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Bath tub split screen creates temporal contiguity

by Critical Commons Manager

The romance between Rock Hudson and Doris Day in Pillow Talk takes place almost entirely via the telephone, including this highly eroticized but still code-safe scene with the two lead characters reclining in their respective bath tubs, linked via the split screen.

Split-screen in the opening of Requiem for a Dream

by Michael Frierson

In the opening to Darren Aronofsky’s Requiem for a Dream (2000), Sara Goldfarb’s son Harry is a drug addict and comes to steal his mother’s television set. As Sara (Ellen Burstyn) hides in the closet, Harry (Jared Leto) becomes increasingly angry with her, and Aranofsvky uses a split screen to simultaneously present both the interior of the living room closet (and occasionally Sara’s subjective point of view of the living room through a hole in the closet door) and Harry’s rampage in the living room as he works to steal the television set she has chained to the radiator to keep him from stealing. Part of Aronofsky’s strategy here is to replace traditional ‘objective’ camera placements with ones that are more subjective, rendering the isolation and alienation of the main characters who suffer from addiction, particularly Sara’s descent into psychosis brought on by the prescription amphetamines that she takes for weight loss. By simultaneously presenting the mother’s fear – a dark, confined entrapment shown in close up and claustrophobic subjective shots through the keyhole -- and the son’s rage – a maniacal pacing back and forth as he berates his mother for the key and unchains the television -- the split screen in Requiem makes concrete their estrangement and isolation as heroin takes over Harry’s life. In addition, the split screen simultaneously presents both “cause” – the depth of Harry’s addiction as he steals the television (steals again, or why would she have chained it?) and “effect” -- a mother’s fear of her own son, enabling his addiction when she slides the key under the closet door for Harry to unlock the television. We see on screen two contrasting states of being that is starkly opposite our traditional image of mother and child.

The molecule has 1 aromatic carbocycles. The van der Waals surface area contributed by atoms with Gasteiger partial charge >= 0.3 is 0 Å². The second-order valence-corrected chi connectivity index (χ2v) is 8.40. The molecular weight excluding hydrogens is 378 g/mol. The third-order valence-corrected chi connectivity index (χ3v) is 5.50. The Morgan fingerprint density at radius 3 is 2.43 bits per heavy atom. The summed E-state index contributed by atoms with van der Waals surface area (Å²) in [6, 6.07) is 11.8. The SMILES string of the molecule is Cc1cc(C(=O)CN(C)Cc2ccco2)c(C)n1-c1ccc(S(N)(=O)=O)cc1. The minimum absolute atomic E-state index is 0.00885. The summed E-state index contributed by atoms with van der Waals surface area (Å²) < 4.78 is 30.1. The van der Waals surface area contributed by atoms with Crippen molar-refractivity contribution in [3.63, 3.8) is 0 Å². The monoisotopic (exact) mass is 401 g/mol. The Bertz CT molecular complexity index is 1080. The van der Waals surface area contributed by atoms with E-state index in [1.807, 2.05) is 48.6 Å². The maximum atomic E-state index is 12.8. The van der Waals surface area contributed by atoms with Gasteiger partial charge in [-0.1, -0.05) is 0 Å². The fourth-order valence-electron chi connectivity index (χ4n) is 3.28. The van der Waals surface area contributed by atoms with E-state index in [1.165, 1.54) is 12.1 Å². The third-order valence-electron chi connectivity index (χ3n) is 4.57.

Bathtub split screen scene from Pillow Talk

A quintessential example of code-era implied eroticism via the cinematic technology of splitscreen

from Pillow Talk (1959)
Creator: Michael Gordon
Distributor: Universal Home Entertainment
Posted by Critical Commons Manager
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